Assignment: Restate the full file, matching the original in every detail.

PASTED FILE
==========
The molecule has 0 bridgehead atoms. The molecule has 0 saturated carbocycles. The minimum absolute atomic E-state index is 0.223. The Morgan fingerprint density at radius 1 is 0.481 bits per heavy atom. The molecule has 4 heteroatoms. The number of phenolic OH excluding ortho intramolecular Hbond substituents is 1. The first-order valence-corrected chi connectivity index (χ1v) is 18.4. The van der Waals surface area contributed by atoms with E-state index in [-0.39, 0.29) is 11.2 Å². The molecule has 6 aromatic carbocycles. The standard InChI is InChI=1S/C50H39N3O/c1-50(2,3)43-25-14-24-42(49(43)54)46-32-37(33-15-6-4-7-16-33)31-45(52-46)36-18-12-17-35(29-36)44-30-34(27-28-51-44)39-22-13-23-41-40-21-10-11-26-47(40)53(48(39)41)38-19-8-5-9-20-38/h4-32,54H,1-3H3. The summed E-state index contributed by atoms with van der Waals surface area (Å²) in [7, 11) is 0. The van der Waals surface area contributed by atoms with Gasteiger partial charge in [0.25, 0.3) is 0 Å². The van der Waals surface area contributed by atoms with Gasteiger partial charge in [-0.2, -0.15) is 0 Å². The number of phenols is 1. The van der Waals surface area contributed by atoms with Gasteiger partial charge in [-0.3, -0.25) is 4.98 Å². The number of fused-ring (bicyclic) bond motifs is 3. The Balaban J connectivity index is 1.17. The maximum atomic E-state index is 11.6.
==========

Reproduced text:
The molecule has 0 bridgehead atoms. The molecule has 0 saturated carbocycles. The minimum absolute atomic E-state index is 0.223. The Morgan fingerprint density at radius 1 is 0.481 bits per heavy atom. The molecule has 4 heteroatoms. The number of phenolic OH excluding ortho intramolecular Hbond substituents is 1. The first-order valence-corrected chi connectivity index (χ1v) is 18.4. The van der Waals surface area contributed by atoms with E-state index in [-0.39, 0.29) is 11.2 Å². The molecule has 6 aromatic carbocycles. The standard InChI is InChI=1S/C50H39N3O/c1-50(2,3)43-25-14-24-42(49(43)54)46-32-37(33-15-6-4-7-16-33)31-45(52-46)36-18-12-17-35(29-36)44-30-34(27-28-51-44)39-22-13-23-41-40-21-10-11-26-47(40)53(48(39)41)38-19-8-5-9-20-38/h4-32,54H,1-3H3. The summed E-state index contributed by atoms with van der Waals surface area (Å²) in [7, 11) is 0. The van der Waals surface area contributed by atoms with Gasteiger partial charge in [0.25, 0.3) is 0 Å². The van der Waals surface area contributed by atoms with Gasteiger partial charge in [-0.2, -0.15) is 0 Å². The number of phenols is 1. The van der Waals surface area contributed by atoms with Gasteiger partial charge in [-0.3, -0.25) is 4.98 Å². The number of fused-ring (bicyclic) bond motifs is 3. The Balaban J connectivity index is 1.17. The maximum atomic E-state index is 11.6.